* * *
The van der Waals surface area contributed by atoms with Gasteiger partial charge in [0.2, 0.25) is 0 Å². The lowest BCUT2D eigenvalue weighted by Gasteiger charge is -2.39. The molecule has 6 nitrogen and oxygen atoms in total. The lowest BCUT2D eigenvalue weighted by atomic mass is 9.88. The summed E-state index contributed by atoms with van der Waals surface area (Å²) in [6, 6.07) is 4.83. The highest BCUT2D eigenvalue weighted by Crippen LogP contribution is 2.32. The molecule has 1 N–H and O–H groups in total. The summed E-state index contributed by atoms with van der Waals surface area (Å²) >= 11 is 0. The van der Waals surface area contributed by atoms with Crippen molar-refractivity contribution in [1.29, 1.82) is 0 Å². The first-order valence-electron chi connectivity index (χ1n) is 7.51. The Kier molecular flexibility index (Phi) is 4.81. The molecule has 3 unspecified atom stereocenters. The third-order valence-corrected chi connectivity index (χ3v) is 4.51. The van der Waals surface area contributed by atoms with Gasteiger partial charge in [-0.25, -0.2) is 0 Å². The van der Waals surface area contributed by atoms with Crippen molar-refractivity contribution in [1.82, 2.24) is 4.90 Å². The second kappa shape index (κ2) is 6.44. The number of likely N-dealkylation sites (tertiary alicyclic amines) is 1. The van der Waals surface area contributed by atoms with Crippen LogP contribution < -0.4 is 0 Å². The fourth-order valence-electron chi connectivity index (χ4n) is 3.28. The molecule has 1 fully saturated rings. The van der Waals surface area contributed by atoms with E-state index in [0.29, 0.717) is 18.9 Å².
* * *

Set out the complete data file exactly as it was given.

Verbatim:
The van der Waals surface area contributed by atoms with Gasteiger partial charge in [0.2, 0.25) is 0 Å². The lowest BCUT2D eigenvalue weighted by Gasteiger charge is -2.39. The molecule has 6 nitrogen and oxygen atoms in total. The lowest BCUT2D eigenvalue weighted by atomic mass is 9.88. The summed E-state index contributed by atoms with van der Waals surface area (Å²) in [6, 6.07) is 4.83. The highest BCUT2D eigenvalue weighted by Crippen LogP contribution is 2.32. The molecule has 1 N–H and O–H groups in total. The summed E-state index contributed by atoms with van der Waals surface area (Å²) >= 11 is 0. The van der Waals surface area contributed by atoms with Crippen molar-refractivity contribution in [1.29, 1.82) is 0 Å². The first-order valence-electron chi connectivity index (χ1n) is 7.51. The Kier molecular flexibility index (Phi) is 4.81. The molecule has 3 unspecified atom stereocenters. The third-order valence-corrected chi connectivity index (χ3v) is 4.51. The van der Waals surface area contributed by atoms with Gasteiger partial charge in [-0.25, -0.2) is 0 Å². The van der Waals surface area contributed by atoms with Crippen molar-refractivity contribution in [1.82, 2.24) is 4.90 Å². The second kappa shape index (κ2) is 6.44. The number of likely N-dealkylation sites (tertiary alicyclic amines) is 1. The van der Waals surface area contributed by atoms with Crippen LogP contribution < -0.4 is 0 Å². The fourth-order valence-electron chi connectivity index (χ4n) is 3.28. The molecule has 1 fully saturated rings. The van der Waals surface area contributed by atoms with E-state index in [0.29, 0.717) is 18.9 Å².